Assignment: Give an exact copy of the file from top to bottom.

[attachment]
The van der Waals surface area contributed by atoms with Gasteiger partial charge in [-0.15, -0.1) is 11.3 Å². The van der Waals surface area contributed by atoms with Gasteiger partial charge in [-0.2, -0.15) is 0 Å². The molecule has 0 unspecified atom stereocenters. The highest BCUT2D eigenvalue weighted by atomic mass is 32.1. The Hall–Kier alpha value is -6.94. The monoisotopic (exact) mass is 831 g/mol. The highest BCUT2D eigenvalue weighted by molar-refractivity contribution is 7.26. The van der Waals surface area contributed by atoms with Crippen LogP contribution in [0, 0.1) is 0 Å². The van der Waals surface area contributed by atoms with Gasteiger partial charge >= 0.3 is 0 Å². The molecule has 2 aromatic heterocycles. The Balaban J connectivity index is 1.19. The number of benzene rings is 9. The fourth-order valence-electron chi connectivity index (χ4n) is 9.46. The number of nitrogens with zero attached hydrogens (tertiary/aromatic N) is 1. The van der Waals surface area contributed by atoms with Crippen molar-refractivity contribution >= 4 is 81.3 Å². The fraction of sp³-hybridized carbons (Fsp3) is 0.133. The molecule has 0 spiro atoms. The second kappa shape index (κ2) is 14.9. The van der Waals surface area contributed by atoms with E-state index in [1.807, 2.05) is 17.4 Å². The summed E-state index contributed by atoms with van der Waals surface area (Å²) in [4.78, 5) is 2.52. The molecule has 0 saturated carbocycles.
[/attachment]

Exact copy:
The van der Waals surface area contributed by atoms with Gasteiger partial charge in [-0.15, -0.1) is 11.3 Å². The van der Waals surface area contributed by atoms with Gasteiger partial charge in [-0.2, -0.15) is 0 Å². The molecule has 0 unspecified atom stereocenters. The highest BCUT2D eigenvalue weighted by atomic mass is 32.1. The Hall–Kier alpha value is -6.94. The monoisotopic (exact) mass is 831 g/mol. The highest BCUT2D eigenvalue weighted by molar-refractivity contribution is 7.26. The van der Waals surface area contributed by atoms with Crippen LogP contribution in [0, 0.1) is 0 Å². The van der Waals surface area contributed by atoms with Gasteiger partial charge >= 0.3 is 0 Å². The molecule has 2 aromatic heterocycles. The Balaban J connectivity index is 1.19. The number of benzene rings is 9. The fourth-order valence-electron chi connectivity index (χ4n) is 9.46. The number of nitrogens with zero attached hydrogens (tertiary/aromatic N) is 1. The van der Waals surface area contributed by atoms with Crippen molar-refractivity contribution >= 4 is 81.3 Å². The fraction of sp³-hybridized carbons (Fsp3) is 0.133. The molecule has 0 spiro atoms. The second kappa shape index (κ2) is 14.9. The van der Waals surface area contributed by atoms with E-state index in [1.807, 2.05) is 17.4 Å². The summed E-state index contributed by atoms with van der Waals surface area (Å²) in [4.78, 5) is 2.52. The molecule has 0 saturated carbocycles.